Indian farm reforms: How both sides faltered

By Chanakya

Over the past fortnight, the agitation against the Centre’s agricultural reforms — led primarily by land-owning farmers of Punjab, but now supplemented by a range of other farmer groups — has assumed a political, economic and regional element. 

The issue has also highlighted the strengths and weaknesses of the two key actors involved in the issue — the government as well as the agitators. What have they done right, and where have they gone wrong?

Take the government first.

The Narendra Modi government did well in turning the crisis presented by the pandemic into an opportunity for reform. Indeed, Indian economic policymaking experience shows that it is in moments of crisis that reforms are most politically feasible, giving room to governments to challenge status quo. 

If it was not for the balance of payment crisis in 1991, it is doubtful if the PV Narasimha Rao-Manmohan Singh duo would have been able to push far-ranging and necessary reforms which liberalised India, integrated it with the world, boosted growth rates, unleashed the animal spirits in the private sector, expanded the middle-class, enriched the government through additional revenues leading to enhanced welfare spending, and lifted millions out of poverty.

But one sector which was largely immune to the trajectory of reforms was agriculture. No agricultural expert can today argue with any justification that status quo is tenable. The structural issues in Indian agriculture need not detain us here — but the mismatch between agriculture’s contribution to GDP and the number of people dependent on it is enough to show that urgent reforms were essential.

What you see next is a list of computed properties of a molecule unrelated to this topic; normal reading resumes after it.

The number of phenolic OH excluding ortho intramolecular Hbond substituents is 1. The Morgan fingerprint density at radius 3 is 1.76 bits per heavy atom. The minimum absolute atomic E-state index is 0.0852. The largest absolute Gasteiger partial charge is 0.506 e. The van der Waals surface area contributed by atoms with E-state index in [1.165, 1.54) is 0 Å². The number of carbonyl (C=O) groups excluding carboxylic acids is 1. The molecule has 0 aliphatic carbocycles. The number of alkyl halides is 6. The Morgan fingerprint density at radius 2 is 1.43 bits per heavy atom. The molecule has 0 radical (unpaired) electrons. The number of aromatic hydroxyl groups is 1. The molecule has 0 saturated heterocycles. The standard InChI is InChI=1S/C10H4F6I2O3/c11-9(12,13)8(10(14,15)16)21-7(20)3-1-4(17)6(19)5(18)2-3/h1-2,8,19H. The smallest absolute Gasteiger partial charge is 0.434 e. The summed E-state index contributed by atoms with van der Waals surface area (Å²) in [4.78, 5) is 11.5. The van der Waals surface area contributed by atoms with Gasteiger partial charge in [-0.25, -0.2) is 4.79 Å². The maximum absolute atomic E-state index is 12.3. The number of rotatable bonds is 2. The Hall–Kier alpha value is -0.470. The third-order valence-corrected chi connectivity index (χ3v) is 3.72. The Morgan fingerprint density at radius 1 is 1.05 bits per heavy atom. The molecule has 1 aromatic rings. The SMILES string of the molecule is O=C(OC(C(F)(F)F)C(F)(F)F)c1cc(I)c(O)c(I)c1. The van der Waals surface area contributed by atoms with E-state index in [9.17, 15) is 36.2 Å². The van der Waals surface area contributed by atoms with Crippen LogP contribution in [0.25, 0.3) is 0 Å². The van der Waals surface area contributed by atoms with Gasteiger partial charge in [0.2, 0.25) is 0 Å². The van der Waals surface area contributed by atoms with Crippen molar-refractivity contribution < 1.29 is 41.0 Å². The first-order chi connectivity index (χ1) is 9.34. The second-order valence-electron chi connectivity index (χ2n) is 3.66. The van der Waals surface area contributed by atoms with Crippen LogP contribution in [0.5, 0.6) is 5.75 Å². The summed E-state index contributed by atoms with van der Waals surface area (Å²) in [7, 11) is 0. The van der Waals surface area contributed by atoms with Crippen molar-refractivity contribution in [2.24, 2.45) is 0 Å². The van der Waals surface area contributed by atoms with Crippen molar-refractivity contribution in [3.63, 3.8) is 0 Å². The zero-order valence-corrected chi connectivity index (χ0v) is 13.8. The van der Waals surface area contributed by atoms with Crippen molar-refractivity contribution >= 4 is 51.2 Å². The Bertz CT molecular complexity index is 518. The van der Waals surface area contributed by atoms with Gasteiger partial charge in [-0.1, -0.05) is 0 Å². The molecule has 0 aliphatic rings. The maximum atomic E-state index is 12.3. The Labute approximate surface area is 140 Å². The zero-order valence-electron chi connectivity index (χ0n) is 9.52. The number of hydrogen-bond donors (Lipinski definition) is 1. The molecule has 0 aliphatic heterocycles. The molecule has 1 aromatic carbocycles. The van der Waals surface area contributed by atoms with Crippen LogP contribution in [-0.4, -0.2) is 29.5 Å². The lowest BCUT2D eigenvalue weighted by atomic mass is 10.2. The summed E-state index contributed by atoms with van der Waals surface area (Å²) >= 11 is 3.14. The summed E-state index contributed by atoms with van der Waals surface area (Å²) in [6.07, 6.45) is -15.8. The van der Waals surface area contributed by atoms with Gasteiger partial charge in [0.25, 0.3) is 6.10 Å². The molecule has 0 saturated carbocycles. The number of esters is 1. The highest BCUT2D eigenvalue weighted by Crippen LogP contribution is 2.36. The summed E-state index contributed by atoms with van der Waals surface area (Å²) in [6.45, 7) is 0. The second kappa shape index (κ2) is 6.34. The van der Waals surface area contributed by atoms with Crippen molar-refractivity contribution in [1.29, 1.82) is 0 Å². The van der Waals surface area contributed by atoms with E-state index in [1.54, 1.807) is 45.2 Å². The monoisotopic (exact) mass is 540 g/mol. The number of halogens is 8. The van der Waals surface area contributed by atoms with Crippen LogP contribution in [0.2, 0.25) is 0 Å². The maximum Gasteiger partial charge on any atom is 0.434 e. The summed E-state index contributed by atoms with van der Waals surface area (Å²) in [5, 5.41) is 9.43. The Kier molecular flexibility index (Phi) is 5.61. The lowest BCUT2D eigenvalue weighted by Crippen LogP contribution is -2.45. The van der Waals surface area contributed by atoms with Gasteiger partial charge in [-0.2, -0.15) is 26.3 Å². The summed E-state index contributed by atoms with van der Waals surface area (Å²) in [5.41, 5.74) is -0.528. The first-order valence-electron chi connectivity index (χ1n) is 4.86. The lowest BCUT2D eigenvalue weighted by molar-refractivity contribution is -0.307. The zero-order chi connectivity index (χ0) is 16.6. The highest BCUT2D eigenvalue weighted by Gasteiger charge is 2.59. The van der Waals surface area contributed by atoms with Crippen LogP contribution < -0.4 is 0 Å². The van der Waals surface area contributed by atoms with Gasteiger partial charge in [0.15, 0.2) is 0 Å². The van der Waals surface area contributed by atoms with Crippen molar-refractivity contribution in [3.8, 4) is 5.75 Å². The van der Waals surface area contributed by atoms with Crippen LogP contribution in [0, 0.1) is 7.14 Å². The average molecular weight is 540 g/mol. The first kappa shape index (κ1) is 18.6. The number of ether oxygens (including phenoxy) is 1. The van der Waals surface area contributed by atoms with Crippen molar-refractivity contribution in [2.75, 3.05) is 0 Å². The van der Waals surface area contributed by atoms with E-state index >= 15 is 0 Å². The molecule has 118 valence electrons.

And that is why the Modi government acted with the right intent in reframing how agricultural produce in the country can be procured and traded. 

It broke the monopoly of the mandi system, enabled greater interface between agriculture and industry by allowing structured corporate participation, and increased the freedom and choices available to farmers. This has the potential of enhancing farm incomes, infusing more capital in the sector, enabling diversification and possibly paving the path for the modernisation of India’s rural economy.

But if it was right in its intent, as well as the overall substance of the law, the government faltered in building wider consensus around reforms.

The government clearly underestimated the depth of anger, especially in Punjab, even though it was apparent that given the well-entrenched mandi system and the more widespread procurement of produce at MSP in the state, resistance could be fierce. The Centre’s actions led to the perception of unilateralism and only alienated those sceptical of the reforms further, providing the ground for a sustained movement.

But what about the agitators?

Irrespective of whether one agrees or disagrees with the farm reforms, there is no doubt that the farmers are within their rights to express their opposition to measures which they believe will hurt their economic interests. 

But where the farmers have faltered is in the method and idiom of the protests.

Any interest group in a democracy has the right to oppose the government peacefully and through constitutional methods. But this cannot be at the cost of undermining the rights of fellow citizens. 

To gain leverage in negotiations with the State, protesters have been inflicting costs on society — by blocking highways and the right to free movement and disrupting supply chains and the right to trade. This has not only caused inconvenience but also led to inflationary consequences, the brunt of which is borne by the poor.

Indeed, it is only through this political process of negotiation that both reforms can succeed and interests of those fearful of reforms can be safeguarded. Both the Indian State as well as dissenting citizens are on test.

Image courtesy of (File photo)

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